A limited number of studies show greater root mass and C in alley cropping than in monocropping. In Indiana, the root biomass of red oak (Q. rubra L.) was 2.1 and 1.8 times greater than the maize root biomass at the tree base and 1.1 m from the base. A 47-year-old pecan (Carya illinoinensis)-cotton (Gossypium hirsutum) alley cropping system in Florida had 1.75 Mg C ha-1 (398 mg C kg-1 soil) compared to 0.38 Mg C ha-1 (88 mg C kg-1) in the 3-year-old system. In a recent study in Missouri, Salceda et al. showed greater soil C accumulation in the alley cropping than in row crop areas. Soil C increased from 1.89% in 2000 to 2.19% in 2020 for tree rows compared to 1.85% to 1.93% in crop areas for 0-10 cm soils. These values translate to 4,244 kg C ha-1 (212 kg C ha-1 y-1) increase in tree rows and 1,991 kg ha-1 (99 kg C ha-1 y-1) in the crop areas. Tree rows, grass waterways, and crop alleys showed a 16.5, 9, and 5% C increase in the top 10-cm soils over 20 years, respectively [Figure 1].
Figure 1. Percent increase in soil organic carbon in the 0-10 cm soil depth between 2000 and 2020 for tree rows, grass waterways, and crop alleys at the paired watersheds at the Greenley Research Center, Knox County, Missouri.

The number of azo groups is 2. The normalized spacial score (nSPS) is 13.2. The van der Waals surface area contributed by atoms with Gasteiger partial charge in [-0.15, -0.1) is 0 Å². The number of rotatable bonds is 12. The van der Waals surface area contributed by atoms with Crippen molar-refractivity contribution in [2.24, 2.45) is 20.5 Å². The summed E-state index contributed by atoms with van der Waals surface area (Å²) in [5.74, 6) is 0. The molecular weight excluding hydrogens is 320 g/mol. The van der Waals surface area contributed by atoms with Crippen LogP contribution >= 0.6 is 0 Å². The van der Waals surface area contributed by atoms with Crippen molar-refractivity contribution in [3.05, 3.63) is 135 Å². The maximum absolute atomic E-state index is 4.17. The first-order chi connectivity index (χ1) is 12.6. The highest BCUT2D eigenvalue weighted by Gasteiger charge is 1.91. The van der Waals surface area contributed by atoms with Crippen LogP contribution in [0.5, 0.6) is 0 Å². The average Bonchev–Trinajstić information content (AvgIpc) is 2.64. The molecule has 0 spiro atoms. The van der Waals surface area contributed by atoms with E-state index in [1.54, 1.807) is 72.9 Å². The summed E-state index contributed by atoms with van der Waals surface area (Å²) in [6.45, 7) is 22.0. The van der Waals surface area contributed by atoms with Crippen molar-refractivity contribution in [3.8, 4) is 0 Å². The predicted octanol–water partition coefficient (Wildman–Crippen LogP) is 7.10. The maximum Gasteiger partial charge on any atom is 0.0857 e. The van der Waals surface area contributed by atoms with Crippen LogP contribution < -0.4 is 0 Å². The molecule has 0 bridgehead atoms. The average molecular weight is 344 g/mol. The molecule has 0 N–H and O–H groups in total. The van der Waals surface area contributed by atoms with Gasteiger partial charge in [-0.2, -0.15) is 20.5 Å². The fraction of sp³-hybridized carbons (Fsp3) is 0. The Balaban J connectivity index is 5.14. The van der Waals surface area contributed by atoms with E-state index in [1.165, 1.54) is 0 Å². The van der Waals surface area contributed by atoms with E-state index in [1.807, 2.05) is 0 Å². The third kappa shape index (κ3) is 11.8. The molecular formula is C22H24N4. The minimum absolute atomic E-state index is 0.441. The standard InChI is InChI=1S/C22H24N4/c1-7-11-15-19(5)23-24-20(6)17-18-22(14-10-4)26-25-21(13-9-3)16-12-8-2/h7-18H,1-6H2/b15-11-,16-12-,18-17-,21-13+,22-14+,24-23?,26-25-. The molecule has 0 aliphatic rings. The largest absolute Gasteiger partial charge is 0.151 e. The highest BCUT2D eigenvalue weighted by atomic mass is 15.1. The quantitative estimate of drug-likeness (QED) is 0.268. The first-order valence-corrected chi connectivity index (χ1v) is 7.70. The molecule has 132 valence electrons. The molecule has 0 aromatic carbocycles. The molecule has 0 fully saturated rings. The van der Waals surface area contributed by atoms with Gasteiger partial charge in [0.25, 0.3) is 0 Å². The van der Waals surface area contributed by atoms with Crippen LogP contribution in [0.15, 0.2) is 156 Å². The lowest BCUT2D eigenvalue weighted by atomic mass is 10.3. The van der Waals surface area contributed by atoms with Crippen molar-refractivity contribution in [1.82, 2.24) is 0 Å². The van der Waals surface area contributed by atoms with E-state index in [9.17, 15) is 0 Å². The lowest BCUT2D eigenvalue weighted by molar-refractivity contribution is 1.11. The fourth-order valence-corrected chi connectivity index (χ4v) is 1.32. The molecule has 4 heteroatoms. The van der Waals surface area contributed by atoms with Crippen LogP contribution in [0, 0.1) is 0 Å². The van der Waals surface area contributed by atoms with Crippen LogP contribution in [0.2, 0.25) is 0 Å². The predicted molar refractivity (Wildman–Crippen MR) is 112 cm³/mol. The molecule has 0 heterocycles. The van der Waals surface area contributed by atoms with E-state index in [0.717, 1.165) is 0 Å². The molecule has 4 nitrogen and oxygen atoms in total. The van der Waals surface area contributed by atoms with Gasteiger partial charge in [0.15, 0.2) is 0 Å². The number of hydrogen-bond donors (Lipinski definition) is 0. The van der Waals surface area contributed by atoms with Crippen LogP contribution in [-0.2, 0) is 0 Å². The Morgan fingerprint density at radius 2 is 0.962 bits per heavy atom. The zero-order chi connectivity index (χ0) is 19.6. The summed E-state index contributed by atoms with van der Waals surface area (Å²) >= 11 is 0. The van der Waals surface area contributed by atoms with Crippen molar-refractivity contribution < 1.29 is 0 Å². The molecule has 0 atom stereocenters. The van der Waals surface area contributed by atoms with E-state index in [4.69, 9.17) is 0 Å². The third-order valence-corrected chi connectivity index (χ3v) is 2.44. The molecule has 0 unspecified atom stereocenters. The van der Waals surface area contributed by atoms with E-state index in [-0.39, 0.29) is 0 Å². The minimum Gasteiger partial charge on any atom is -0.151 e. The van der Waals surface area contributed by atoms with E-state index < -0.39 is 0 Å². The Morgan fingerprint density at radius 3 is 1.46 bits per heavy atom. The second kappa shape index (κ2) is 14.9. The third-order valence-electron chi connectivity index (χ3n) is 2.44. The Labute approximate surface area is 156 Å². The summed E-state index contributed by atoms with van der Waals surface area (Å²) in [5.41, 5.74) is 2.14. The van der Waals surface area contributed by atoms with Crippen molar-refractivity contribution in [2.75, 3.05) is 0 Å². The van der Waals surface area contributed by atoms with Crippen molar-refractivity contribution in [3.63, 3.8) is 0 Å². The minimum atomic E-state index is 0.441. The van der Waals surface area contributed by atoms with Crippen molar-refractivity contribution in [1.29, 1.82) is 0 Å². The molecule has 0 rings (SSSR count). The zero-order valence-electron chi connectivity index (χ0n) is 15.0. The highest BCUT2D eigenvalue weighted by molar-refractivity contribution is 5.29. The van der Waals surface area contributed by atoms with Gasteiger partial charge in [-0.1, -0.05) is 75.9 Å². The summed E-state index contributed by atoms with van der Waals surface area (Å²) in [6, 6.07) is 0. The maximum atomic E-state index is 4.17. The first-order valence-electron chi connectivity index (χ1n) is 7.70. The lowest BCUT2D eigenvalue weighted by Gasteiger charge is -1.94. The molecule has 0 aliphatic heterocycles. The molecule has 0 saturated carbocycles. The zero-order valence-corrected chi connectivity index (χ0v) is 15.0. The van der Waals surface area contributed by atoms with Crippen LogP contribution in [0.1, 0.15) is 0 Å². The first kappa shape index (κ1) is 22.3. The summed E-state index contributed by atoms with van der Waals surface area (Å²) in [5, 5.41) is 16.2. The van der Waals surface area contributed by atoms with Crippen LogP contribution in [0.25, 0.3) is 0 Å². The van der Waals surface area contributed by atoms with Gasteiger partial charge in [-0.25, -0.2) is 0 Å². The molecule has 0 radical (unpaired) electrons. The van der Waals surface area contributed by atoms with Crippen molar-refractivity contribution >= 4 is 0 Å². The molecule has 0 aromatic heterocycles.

Riparian areas are complex terrestrial assemblages of plants and other organisms adjacent to an aquatic environment. These include the transition zones between upland and aquatic habitats such as wetlands, streams, rivers, lakes, and bays[40,41].
There are a number of studies available related to C sequestration by riparian buffers. Available data summarized in Table 2 vary widely. The aboveground C of a mature riparian forest ranged from 50 to 150 Mg ha-1. Another riparian system in Washington, US, also showed a similar biomass accumulation pattern with an increase in C from 9 to 271 Mg ha-1 as the system matured (age ~ 250-year). Almost 90% of the stem density and biomass accumulation occurred during the first 20-40 years.
Comparing C sequestration among riparian, crop, pasture, and also with the system age, Tufekcioglu et al. reported four and eight times greater aboveground C for poplar areas (~20 Mg ha-1) of the riparian buffer compared to 5 and 2.5 Mg C ha-1 for switchgrass (Panicum virgatum L.) and cool-season grass areas in Iowa [Figure 2]. Adjacent corn and soybean areas had 3 and 1.3 Mg ha-1 aboveground C.
Figure 2. Litter and root carbon distributions in a riparian system with trees, grass, and crops in Iowa, USA.